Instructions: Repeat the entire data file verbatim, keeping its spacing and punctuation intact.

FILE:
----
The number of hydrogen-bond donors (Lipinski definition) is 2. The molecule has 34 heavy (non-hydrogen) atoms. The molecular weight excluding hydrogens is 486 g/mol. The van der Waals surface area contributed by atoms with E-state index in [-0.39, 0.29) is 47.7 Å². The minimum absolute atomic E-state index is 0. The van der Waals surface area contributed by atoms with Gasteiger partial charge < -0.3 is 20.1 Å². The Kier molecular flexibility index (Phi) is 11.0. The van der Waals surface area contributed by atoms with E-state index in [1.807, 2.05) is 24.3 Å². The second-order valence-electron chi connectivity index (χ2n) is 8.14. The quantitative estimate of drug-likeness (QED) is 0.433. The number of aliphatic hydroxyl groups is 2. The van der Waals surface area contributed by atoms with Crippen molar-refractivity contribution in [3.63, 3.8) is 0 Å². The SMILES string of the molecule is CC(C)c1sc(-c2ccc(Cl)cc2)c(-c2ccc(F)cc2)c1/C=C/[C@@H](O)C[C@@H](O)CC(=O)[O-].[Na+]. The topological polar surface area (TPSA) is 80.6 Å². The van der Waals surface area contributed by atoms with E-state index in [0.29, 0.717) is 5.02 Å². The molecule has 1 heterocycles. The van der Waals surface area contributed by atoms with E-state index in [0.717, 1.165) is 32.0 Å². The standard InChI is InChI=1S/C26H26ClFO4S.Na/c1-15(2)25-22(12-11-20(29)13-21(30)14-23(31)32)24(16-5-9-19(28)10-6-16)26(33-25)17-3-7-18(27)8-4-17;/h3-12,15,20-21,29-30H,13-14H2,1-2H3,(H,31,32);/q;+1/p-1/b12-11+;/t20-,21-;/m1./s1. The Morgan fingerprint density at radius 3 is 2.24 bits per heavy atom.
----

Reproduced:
The number of hydrogen-bond donors (Lipinski definition) is 2. The molecule has 34 heavy (non-hydrogen) atoms. The molecular weight excluding hydrogens is 486 g/mol. The van der Waals surface area contributed by atoms with E-state index in [-0.39, 0.29) is 47.7 Å². The minimum absolute atomic E-state index is 0. The van der Waals surface area contributed by atoms with Gasteiger partial charge < -0.3 is 20.1 Å². The Kier molecular flexibility index (Phi) is 11.0. The van der Waals surface area contributed by atoms with E-state index in [1.807, 2.05) is 24.3 Å². The second-order valence-electron chi connectivity index (χ2n) is 8.14. The quantitative estimate of drug-likeness (QED) is 0.433. The number of aliphatic hydroxyl groups is 2. The van der Waals surface area contributed by atoms with Crippen molar-refractivity contribution in [3.63, 3.8) is 0 Å². The SMILES string of the molecule is CC(C)c1sc(-c2ccc(Cl)cc2)c(-c2ccc(F)cc2)c1/C=C/[C@@H](O)C[C@@H](O)CC(=O)[O-].[Na+]. The topological polar surface area (TPSA) is 80.6 Å². The van der Waals surface area contributed by atoms with E-state index in [0.29, 0.717) is 5.02 Å². The molecule has 1 heterocycles. The van der Waals surface area contributed by atoms with E-state index in [0.717, 1.165) is 32.0 Å². The standard InChI is InChI=1S/C26H26ClFO4S.Na/c1-15(2)25-22(12-11-20(29)13-21(30)14-23(31)32)24(16-5-9-19(28)10-6-16)26(33-25)17-3-7-18(27)8-4-17;/h3-12,15,20-21,29-30H,13-14H2,1-2H3,(H,31,32);/q;+1/p-1/b12-11+;/t20-,21-;/m1./s1. The Morgan fingerprint density at radius 3 is 2.24 bits per heavy atom.